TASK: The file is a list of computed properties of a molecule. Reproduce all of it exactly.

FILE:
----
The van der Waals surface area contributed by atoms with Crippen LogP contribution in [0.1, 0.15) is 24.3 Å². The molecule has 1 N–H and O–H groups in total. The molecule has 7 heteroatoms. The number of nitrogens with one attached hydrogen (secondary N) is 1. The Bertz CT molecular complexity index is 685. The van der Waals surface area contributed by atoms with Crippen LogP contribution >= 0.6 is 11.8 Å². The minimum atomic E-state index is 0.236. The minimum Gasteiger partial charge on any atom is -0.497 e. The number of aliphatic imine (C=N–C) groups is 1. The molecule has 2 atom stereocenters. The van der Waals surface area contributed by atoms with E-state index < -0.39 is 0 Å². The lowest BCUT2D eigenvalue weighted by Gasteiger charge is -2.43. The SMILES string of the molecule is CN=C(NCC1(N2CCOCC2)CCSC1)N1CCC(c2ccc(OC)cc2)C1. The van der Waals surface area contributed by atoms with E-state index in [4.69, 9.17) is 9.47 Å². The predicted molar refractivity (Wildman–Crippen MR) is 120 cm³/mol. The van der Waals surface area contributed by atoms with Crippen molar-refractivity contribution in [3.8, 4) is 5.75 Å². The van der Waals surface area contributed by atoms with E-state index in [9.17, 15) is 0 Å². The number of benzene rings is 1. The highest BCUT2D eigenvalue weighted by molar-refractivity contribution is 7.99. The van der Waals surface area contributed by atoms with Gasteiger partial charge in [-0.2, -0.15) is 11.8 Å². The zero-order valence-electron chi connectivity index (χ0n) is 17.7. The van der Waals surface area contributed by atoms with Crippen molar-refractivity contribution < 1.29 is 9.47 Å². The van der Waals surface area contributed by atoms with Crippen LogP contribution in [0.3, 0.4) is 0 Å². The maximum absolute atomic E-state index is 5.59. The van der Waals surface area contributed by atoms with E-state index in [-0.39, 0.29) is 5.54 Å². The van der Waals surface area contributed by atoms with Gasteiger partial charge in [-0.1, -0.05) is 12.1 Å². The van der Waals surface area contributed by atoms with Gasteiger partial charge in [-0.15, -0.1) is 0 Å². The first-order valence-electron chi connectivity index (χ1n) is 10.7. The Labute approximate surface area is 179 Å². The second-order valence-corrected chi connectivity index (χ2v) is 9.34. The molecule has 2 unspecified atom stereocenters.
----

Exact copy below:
The van der Waals surface area contributed by atoms with Crippen LogP contribution in [0.1, 0.15) is 24.3 Å². The molecule has 1 N–H and O–H groups in total. The molecule has 7 heteroatoms. The number of nitrogens with one attached hydrogen (secondary N) is 1. The Bertz CT molecular complexity index is 685. The van der Waals surface area contributed by atoms with Crippen LogP contribution >= 0.6 is 11.8 Å². The minimum atomic E-state index is 0.236. The minimum Gasteiger partial charge on any atom is -0.497 e. The number of aliphatic imine (C=N–C) groups is 1. The molecule has 2 atom stereocenters. The van der Waals surface area contributed by atoms with E-state index < -0.39 is 0 Å². The lowest BCUT2D eigenvalue weighted by Gasteiger charge is -2.43. The SMILES string of the molecule is CN=C(NCC1(N2CCOCC2)CCSC1)N1CCC(c2ccc(OC)cc2)C1. The van der Waals surface area contributed by atoms with E-state index in [4.69, 9.17) is 9.47 Å². The predicted molar refractivity (Wildman–Crippen MR) is 120 cm³/mol. The van der Waals surface area contributed by atoms with Crippen molar-refractivity contribution in [3.8, 4) is 5.75 Å². The van der Waals surface area contributed by atoms with E-state index in [9.17, 15) is 0 Å². The number of benzene rings is 1. The highest BCUT2D eigenvalue weighted by molar-refractivity contribution is 7.99. The van der Waals surface area contributed by atoms with Gasteiger partial charge in [-0.2, -0.15) is 11.8 Å². The zero-order valence-electron chi connectivity index (χ0n) is 17.7. The van der Waals surface area contributed by atoms with Crippen molar-refractivity contribution < 1.29 is 9.47 Å². The van der Waals surface area contributed by atoms with Crippen LogP contribution in [0.3, 0.4) is 0 Å². The maximum absolute atomic E-state index is 5.59. The van der Waals surface area contributed by atoms with E-state index in [-0.39, 0.29) is 5.54 Å². The van der Waals surface area contributed by atoms with Gasteiger partial charge in [-0.1, -0.05) is 12.1 Å². The van der Waals surface area contributed by atoms with Gasteiger partial charge in [-0.15, -0.1) is 0 Å². The first-order valence-electron chi connectivity index (χ1n) is 10.7. The Labute approximate surface area is 179 Å². The second-order valence-corrected chi connectivity index (χ2v) is 9.34. The molecule has 2 unspecified atom stereocenters.